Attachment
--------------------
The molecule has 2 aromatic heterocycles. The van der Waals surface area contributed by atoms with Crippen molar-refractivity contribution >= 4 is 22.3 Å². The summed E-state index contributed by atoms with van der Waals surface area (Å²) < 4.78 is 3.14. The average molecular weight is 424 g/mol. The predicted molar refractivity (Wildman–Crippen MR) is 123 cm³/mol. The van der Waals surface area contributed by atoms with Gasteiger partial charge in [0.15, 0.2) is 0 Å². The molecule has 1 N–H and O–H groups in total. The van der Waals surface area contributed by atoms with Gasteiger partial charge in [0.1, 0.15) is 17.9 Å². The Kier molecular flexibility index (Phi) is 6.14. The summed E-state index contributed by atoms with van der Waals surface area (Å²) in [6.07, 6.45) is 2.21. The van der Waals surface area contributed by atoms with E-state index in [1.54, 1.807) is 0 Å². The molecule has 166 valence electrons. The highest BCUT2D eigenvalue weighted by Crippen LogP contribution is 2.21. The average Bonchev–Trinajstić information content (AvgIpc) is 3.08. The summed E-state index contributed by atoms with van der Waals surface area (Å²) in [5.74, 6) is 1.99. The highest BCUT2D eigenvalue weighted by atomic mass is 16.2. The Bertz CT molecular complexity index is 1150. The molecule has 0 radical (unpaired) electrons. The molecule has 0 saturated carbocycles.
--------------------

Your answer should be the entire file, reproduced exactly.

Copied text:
The molecule has 2 aromatic heterocycles. The van der Waals surface area contributed by atoms with Crippen molar-refractivity contribution >= 4 is 22.3 Å². The summed E-state index contributed by atoms with van der Waals surface area (Å²) < 4.78 is 3.14. The average molecular weight is 424 g/mol. The predicted molar refractivity (Wildman–Crippen MR) is 123 cm³/mol. The van der Waals surface area contributed by atoms with Gasteiger partial charge in [0.15, 0.2) is 0 Å². The molecule has 1 N–H and O–H groups in total. The van der Waals surface area contributed by atoms with Gasteiger partial charge in [0.1, 0.15) is 17.9 Å². The Kier molecular flexibility index (Phi) is 6.14. The summed E-state index contributed by atoms with van der Waals surface area (Å²) in [6.07, 6.45) is 2.21. The van der Waals surface area contributed by atoms with E-state index in [1.54, 1.807) is 0 Å². The molecule has 166 valence electrons. The highest BCUT2D eigenvalue weighted by Crippen LogP contribution is 2.21. The average Bonchev–Trinajstić information content (AvgIpc) is 3.08. The summed E-state index contributed by atoms with van der Waals surface area (Å²) in [5.74, 6) is 1.99. The highest BCUT2D eigenvalue weighted by atomic mass is 16.2. The Bertz CT molecular complexity index is 1150. The molecule has 0 radical (unpaired) electrons. The molecule has 0 saturated carbocycles.